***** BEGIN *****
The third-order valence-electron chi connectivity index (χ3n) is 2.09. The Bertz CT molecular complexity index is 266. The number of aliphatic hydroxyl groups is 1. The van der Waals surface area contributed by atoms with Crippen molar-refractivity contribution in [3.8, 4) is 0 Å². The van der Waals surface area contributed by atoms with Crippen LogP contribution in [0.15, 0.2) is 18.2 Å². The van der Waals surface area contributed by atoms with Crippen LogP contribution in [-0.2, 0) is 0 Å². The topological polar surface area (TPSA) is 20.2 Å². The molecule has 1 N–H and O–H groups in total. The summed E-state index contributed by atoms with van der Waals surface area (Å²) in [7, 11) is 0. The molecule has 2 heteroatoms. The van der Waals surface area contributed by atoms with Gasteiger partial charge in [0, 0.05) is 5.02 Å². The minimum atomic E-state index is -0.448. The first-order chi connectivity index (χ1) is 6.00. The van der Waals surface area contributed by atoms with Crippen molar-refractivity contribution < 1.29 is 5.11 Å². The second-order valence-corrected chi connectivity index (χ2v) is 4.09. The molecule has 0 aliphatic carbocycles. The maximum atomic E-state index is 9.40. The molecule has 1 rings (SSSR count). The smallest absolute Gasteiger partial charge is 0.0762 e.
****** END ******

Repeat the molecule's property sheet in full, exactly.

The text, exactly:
The third-order valence-electron chi connectivity index (χ3n) is 2.09. The Bertz CT molecular complexity index is 266. The number of aliphatic hydroxyl groups is 1. The van der Waals surface area contributed by atoms with Crippen molar-refractivity contribution in [3.8, 4) is 0 Å². The van der Waals surface area contributed by atoms with Crippen LogP contribution in [0.15, 0.2) is 18.2 Å². The van der Waals surface area contributed by atoms with Crippen LogP contribution in [-0.2, 0) is 0 Å². The topological polar surface area (TPSA) is 20.2 Å². The molecule has 1 N–H and O–H groups in total. The summed E-state index contributed by atoms with van der Waals surface area (Å²) in [7, 11) is 0. The molecule has 2 heteroatoms. The van der Waals surface area contributed by atoms with Gasteiger partial charge in [0, 0.05) is 5.02 Å². The minimum atomic E-state index is -0.448. The first-order chi connectivity index (χ1) is 6.00. The van der Waals surface area contributed by atoms with Crippen molar-refractivity contribution < 1.29 is 5.11 Å². The second-order valence-corrected chi connectivity index (χ2v) is 4.09. The molecule has 0 aliphatic carbocycles. The maximum atomic E-state index is 9.40. The molecule has 1 rings (SSSR count). The smallest absolute Gasteiger partial charge is 0.0762 e.